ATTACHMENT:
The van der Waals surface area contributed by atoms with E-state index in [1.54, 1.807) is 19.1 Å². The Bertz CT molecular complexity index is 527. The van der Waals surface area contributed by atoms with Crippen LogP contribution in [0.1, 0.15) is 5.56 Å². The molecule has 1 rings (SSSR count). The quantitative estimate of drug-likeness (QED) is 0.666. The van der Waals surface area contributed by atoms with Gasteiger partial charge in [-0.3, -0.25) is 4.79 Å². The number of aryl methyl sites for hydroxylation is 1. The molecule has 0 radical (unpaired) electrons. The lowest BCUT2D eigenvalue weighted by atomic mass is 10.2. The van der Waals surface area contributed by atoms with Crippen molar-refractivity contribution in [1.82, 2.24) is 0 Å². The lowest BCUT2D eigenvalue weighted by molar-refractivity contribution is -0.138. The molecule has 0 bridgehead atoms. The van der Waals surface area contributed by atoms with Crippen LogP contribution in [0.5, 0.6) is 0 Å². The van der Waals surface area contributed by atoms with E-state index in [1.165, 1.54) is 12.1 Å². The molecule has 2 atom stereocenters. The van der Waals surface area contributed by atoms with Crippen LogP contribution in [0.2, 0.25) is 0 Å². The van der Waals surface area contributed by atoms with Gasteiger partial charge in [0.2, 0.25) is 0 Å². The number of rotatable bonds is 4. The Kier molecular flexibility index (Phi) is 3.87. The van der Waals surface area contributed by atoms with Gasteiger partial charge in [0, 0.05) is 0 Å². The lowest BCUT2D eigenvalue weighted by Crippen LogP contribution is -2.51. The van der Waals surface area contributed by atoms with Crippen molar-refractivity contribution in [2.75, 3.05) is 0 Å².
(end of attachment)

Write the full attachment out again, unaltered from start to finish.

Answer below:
The van der Waals surface area contributed by atoms with E-state index in [1.54, 1.807) is 19.1 Å². The Bertz CT molecular complexity index is 527. The van der Waals surface area contributed by atoms with Crippen LogP contribution in [0.1, 0.15) is 5.56 Å². The molecule has 1 rings (SSSR count). The quantitative estimate of drug-likeness (QED) is 0.666. The van der Waals surface area contributed by atoms with Gasteiger partial charge in [-0.3, -0.25) is 4.79 Å². The number of aryl methyl sites for hydroxylation is 1. The molecule has 0 radical (unpaired) electrons. The lowest BCUT2D eigenvalue weighted by atomic mass is 10.2. The van der Waals surface area contributed by atoms with Crippen molar-refractivity contribution in [1.82, 2.24) is 0 Å². The lowest BCUT2D eigenvalue weighted by molar-refractivity contribution is -0.138. The molecule has 0 bridgehead atoms. The van der Waals surface area contributed by atoms with Crippen LogP contribution in [0.5, 0.6) is 0 Å². The van der Waals surface area contributed by atoms with E-state index in [1.165, 1.54) is 12.1 Å². The molecule has 2 atom stereocenters. The van der Waals surface area contributed by atoms with Crippen LogP contribution in [0.2, 0.25) is 0 Å². The van der Waals surface area contributed by atoms with Gasteiger partial charge in [0.2, 0.25) is 0 Å². The number of rotatable bonds is 4. The Kier molecular flexibility index (Phi) is 3.87. The van der Waals surface area contributed by atoms with Gasteiger partial charge in [0, 0.05) is 0 Å². The lowest BCUT2D eigenvalue weighted by Crippen LogP contribution is -2.51. The van der Waals surface area contributed by atoms with Crippen molar-refractivity contribution in [2.75, 3.05) is 0 Å².